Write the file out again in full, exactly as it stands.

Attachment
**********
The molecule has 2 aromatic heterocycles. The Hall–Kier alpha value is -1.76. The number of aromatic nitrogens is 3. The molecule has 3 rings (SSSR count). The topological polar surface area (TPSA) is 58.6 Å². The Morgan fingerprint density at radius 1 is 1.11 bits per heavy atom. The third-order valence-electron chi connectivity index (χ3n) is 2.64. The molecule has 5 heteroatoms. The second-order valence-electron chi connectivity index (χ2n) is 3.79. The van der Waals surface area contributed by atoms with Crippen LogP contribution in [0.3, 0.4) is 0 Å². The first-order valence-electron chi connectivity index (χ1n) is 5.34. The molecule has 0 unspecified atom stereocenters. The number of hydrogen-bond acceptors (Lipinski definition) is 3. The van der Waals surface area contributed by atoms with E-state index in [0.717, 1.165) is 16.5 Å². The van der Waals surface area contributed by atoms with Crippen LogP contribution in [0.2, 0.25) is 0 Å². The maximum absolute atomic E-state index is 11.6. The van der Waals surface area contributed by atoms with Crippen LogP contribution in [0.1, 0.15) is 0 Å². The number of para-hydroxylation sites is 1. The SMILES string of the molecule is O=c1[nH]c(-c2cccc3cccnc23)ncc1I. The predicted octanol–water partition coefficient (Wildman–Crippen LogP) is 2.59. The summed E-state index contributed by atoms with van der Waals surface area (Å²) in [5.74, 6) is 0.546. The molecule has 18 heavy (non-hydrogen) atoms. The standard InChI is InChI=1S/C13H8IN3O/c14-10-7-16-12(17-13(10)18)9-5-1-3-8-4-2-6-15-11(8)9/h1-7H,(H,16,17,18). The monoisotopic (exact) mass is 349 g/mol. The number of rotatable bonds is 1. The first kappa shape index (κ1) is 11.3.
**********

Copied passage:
The molecule has 2 aromatic heterocycles. The Hall–Kier alpha value is -1.76. The number of aromatic nitrogens is 3. The molecule has 3 rings (SSSR count). The topological polar surface area (TPSA) is 58.6 Å². The Morgan fingerprint density at radius 1 is 1.11 bits per heavy atom. The third-order valence-electron chi connectivity index (χ3n) is 2.64. The molecule has 5 heteroatoms. The second-order valence-electron chi connectivity index (χ2n) is 3.79. The van der Waals surface area contributed by atoms with Crippen LogP contribution in [0.3, 0.4) is 0 Å². The first-order valence-electron chi connectivity index (χ1n) is 5.34. The molecule has 0 unspecified atom stereocenters. The number of hydrogen-bond acceptors (Lipinski definition) is 3. The van der Waals surface area contributed by atoms with E-state index in [0.717, 1.165) is 16.5 Å². The van der Waals surface area contributed by atoms with Crippen LogP contribution in [0.2, 0.25) is 0 Å². The maximum absolute atomic E-state index is 11.6. The van der Waals surface area contributed by atoms with Crippen LogP contribution in [0.1, 0.15) is 0 Å². The number of para-hydroxylation sites is 1. The SMILES string of the molecule is O=c1[nH]c(-c2cccc3cccnc23)ncc1I. The predicted octanol–water partition coefficient (Wildman–Crippen LogP) is 2.59. The summed E-state index contributed by atoms with van der Waals surface area (Å²) in [5.74, 6) is 0.546. The molecule has 18 heavy (non-hydrogen) atoms. The standard InChI is InChI=1S/C13H8IN3O/c14-10-7-16-12(17-13(10)18)9-5-1-3-8-4-2-6-15-11(8)9/h1-7H,(H,16,17,18). The monoisotopic (exact) mass is 349 g/mol. The number of rotatable bonds is 1. The first kappa shape index (κ1) is 11.3.